When two commits share the same parent, you start to have divergent branches. Each line can continue to grow in concurrent ways.

When time has come to merge two branches together, Git creates a commit with two parents. The result is that the history is now a directed graph of commits.

The concept of graph to represent the history of a project seems like pretty intuitive, even an obvious choice. You might be surprised by the fact that not all revision control tools use a graph as a first class representation. For example, Subversion works with independent directory-trees to represent branches and only stores branch/merge as meta-data: the lack of a full graph representation makes it difficult to follow merge history in SVN.

But more importantly, the history graph allows us to compute the difference between two states - which leads us to the next concept: changeset.

Git Can Compute Changes between any Two Commits of your Project

When you create a commit B from commit A, you create a new snapshot. But you can also see it as an incremental evolution upon the previous commit. This contribution brought by the commit makes a group of indivisible changes, which is called a changeset.

A snapshot stores the full state, independent of history: B commit points to files bar, foo, and zorg. A changeset only records what has changed: B changeset describes local patches (in yellow) in bar and zorg files. Both concepts are actually interchangeable and can be used to model the history graph.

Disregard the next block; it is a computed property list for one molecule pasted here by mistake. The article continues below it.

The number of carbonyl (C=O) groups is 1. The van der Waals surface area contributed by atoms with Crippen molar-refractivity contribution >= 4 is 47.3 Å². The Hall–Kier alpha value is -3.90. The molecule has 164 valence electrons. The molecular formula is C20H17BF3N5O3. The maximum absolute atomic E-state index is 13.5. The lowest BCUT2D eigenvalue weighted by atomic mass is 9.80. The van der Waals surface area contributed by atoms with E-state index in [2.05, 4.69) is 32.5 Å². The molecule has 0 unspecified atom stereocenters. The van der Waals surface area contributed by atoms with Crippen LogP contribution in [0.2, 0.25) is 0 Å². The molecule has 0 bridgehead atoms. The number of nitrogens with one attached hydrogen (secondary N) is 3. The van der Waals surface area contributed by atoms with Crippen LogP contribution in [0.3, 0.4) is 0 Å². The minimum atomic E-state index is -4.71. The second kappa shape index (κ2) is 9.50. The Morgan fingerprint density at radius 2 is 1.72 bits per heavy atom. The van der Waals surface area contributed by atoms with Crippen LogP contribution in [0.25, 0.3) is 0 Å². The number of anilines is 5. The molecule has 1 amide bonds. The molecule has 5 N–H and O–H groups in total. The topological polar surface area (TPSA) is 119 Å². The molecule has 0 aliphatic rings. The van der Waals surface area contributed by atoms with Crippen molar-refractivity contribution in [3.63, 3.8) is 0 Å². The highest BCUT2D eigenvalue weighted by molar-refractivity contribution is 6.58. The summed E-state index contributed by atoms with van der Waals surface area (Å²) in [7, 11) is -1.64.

What Is in a Changeset? And What to Do With It?

The interesting bit about changesets is that they can be used as blueprint to copy the changes brought by B elsewhere. This is possible because a changeset contain just enough information about the transformation.

Applying the B changeset onto commit F will only modify files bar and zorg. It does not care that unmodified foo file from B is absent in F or that there is a yyy file in F.

Git, for example, see changes at the level of lines in text files. When you view a patch in Git (which is the textual representation of a changeset), you see something like that:

diff --git a/app/scripts/Results.js b/app/scripts/Results.js
index 98d5f30..ade6329 100644
--- a/app/scripts/Results.js
+++ b/app/scripts/Results.js
@@ -8,18 +8,20 @@ angular.module('golive')

-    var polling;
+    var previousStatus = dataSource.status,
+        polling;

     function pollData() {
-      var previousStatus = dataSource.status;
       dataSource.status = 'polling';
       return $http.get(dataSource.url).success(function(data) { =;
         dataSource.status = previousStatus;